The polarizing Giorgio Chinaglia
Posted on September 3, 2013 12:26 am
I don’t know if there has ever been anyone else in American soccer on whom there was such a wide divergence of opinion as Giorgio Chinaglia, who starred for the New York Cosmos from 1976 to 1983. It seems as though the majority of people either worshiped him or couldn’t stand him, with few neutrals. When he died last year, most of the obituaries focused on his positive achievements, as obituaries tend to do, rightly so. Here is some of the good and some of the bad concerning Chinaglia. There was plenty of both.
—Chinaglia was a first-team NASL all-star six times in his eight seasons with the Cosmos and helped to lead the Cosmos to the NASL championship four times. He scored in four of the five NASL title games he played in, including the winning goal three times.
—Chinaglia had a hand in bringing about the departures of four different Cosmos coaches, Gordon Bradley, Ken Furphy, Eddie Firmani and Hennes Weisweiler, each of who had displeased him in one way or another. One of those, Firmani, was someone whom he had helped to bring in as Cosmos coach just two years before. Chinaglia’s ability to wield this influence came largely through his friendship with Steve Ross (above, with Chinaglia), the chairman of the company that owned the Cosmos.
—Chinaglia scored 397 goals in all games for the Cosmos. That includes 242 goals in NASL games (both regular season and playoffs). The rest came in friendlies, mostly on the tours the Cosmos took in Europe, South America and Asia.
—Chinagia was the straw that broke the camel’s back concerning the NASL (it is true that the NASL’s troubles began long before that straw dropped). In March 1985, Chinaglia, who by then was running the Cosmos, announced that they wouldn’t pay their performance bond for the 1985 NASL season, something that scared away potential NASL investors and precipitated the folding of the league a few weeks later.
—Chinaglia led the Italian Serie A with 24 goals in the 1973-74 season, when Lazio won the championship just two years after it had gained promotion from Serie B. After Lazio sold him to the Cosmos in 1976, the Cosmos had to slip him out of Rome quietly following reports that distraught Lazio fans planned to try to block his plane from leaving the gate.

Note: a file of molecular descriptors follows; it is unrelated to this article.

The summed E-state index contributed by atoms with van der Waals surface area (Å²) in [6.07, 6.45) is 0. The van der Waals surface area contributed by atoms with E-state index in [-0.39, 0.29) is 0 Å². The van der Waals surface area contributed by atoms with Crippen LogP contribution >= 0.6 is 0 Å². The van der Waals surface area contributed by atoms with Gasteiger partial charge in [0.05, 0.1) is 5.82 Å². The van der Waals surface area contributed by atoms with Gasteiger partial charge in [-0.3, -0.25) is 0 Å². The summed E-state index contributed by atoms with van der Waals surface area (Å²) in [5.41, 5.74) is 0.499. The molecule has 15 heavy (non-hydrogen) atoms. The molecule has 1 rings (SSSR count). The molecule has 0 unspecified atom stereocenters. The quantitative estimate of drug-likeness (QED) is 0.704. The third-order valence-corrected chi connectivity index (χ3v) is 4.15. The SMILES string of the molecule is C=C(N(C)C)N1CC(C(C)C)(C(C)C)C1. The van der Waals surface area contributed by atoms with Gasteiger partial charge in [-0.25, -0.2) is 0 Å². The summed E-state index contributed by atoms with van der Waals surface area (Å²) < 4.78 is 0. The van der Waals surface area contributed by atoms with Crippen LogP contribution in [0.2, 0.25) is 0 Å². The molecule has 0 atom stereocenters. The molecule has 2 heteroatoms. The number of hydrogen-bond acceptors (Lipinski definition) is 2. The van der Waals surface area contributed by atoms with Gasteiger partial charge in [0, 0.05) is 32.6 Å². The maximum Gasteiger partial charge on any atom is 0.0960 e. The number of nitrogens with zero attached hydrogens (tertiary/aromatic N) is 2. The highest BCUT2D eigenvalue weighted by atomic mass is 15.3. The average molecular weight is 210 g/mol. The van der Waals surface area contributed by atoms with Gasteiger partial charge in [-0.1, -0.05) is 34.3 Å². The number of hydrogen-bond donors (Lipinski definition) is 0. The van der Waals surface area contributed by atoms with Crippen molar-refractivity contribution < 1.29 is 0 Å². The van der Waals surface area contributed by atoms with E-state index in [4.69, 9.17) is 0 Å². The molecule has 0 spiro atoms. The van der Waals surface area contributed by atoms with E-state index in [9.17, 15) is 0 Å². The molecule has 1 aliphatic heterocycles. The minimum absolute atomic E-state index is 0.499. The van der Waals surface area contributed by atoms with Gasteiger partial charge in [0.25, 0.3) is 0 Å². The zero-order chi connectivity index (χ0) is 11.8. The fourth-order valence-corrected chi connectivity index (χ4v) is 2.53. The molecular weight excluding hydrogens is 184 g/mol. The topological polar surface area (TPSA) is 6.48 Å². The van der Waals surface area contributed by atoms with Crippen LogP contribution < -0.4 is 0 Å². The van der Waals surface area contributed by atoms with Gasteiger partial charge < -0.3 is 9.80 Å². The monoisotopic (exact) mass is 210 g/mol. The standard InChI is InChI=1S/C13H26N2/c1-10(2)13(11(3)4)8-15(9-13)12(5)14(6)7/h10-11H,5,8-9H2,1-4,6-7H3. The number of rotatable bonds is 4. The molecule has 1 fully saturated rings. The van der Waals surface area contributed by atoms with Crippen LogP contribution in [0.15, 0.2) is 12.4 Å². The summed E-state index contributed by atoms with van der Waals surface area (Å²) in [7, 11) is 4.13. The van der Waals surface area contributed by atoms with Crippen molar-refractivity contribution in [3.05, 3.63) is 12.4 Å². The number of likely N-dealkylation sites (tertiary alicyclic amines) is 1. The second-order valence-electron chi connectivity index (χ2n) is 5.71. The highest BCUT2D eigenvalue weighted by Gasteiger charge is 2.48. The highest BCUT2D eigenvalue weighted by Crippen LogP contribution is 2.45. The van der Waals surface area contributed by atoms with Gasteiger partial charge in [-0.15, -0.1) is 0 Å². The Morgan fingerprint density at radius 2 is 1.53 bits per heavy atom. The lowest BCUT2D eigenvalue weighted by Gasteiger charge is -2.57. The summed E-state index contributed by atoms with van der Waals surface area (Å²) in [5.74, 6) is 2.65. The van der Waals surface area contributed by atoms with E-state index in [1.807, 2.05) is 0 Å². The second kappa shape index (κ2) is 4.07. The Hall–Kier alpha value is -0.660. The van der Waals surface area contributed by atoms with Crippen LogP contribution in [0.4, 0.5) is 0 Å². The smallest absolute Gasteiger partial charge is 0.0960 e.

—Chinaglia was in considerable legal trouble with the Italian government in the last decade of his life. In November 2007, he was fined 4.2 million Euros (about $6 million) in absentia by an Italian court for what prosecutors said was his part in a scam involving a bid to buy Lazio. Eight months later, Chinaglia was one of 10 men who were charged with having used laundered money from organized crime in that Lazio bid. Seven others, all of whom lived in Italy, were arrested. Chinaglia, who became an American citizen in 1979 and who never returned to Italy after his first indictment there, was never arrested and never paid the 2007 fine.
—Chinaglia shared one goalscoring record in first-division American soccer that may never be broken, for goals scored in a single game. On Aug. 31, 1980, he scored seven goals in an NASL playoff game between the Cosmos and the Tulsa Roughnecks.
—Chinaglia’s career in the Italian national team came to an abrupt end when he displayed an unhappy side of his personality after being pulled for a substitute in a World Cup game against Haiti in June 1974. He stormed off the field, swore at the coach and threw a bottle-breaking tantrum in the locker room. This foreshadowed his troubles with Cosmos coach Eddie Firmani, which began after Firmani replaced him in a game in 1978.
—Chinaglia’s greatest season with the Cosmos probably was 1980, when he scored 32 goals in 32 games during the regular season and then added 18 more goals in seven games during the playoffs. That was one of four seasons when he led the NASL in goals.
So does the good outweigh the bad concerning Chinaglia, or vice versa?